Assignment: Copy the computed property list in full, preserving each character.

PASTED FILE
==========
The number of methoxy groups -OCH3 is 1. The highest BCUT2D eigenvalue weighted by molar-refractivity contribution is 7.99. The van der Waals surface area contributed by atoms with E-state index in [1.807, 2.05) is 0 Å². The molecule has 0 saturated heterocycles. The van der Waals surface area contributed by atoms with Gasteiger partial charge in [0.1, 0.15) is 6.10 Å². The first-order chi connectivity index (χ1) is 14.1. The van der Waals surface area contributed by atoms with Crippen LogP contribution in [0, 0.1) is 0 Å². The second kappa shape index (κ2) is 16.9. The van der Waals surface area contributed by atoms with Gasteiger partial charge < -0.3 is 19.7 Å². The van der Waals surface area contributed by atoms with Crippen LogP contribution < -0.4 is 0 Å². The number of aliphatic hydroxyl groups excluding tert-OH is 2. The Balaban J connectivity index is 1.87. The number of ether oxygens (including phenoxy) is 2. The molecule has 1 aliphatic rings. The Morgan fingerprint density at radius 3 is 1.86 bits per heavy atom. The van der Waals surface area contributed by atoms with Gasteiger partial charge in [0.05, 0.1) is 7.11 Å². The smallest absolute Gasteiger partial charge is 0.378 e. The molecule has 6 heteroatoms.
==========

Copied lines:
The number of methoxy groups -OCH3 is 1. The highest BCUT2D eigenvalue weighted by molar-refractivity contribution is 7.99. The van der Waals surface area contributed by atoms with E-state index in [1.807, 2.05) is 0 Å². The molecule has 0 saturated heterocycles. The van der Waals surface area contributed by atoms with Gasteiger partial charge in [0.1, 0.15) is 6.10 Å². The first-order chi connectivity index (χ1) is 14.1. The van der Waals surface area contributed by atoms with Crippen LogP contribution in [0, 0.1) is 0 Å². The second kappa shape index (κ2) is 16.9. The van der Waals surface area contributed by atoms with Gasteiger partial charge < -0.3 is 19.7 Å². The van der Waals surface area contributed by atoms with Crippen LogP contribution < -0.4 is 0 Å². The number of aliphatic hydroxyl groups excluding tert-OH is 2. The Balaban J connectivity index is 1.87. The number of ether oxygens (including phenoxy) is 2. The molecule has 1 aliphatic rings. The Morgan fingerprint density at radius 3 is 1.86 bits per heavy atom. The van der Waals surface area contributed by atoms with Gasteiger partial charge in [0.05, 0.1) is 7.11 Å². The smallest absolute Gasteiger partial charge is 0.378 e. The molecule has 6 heteroatoms.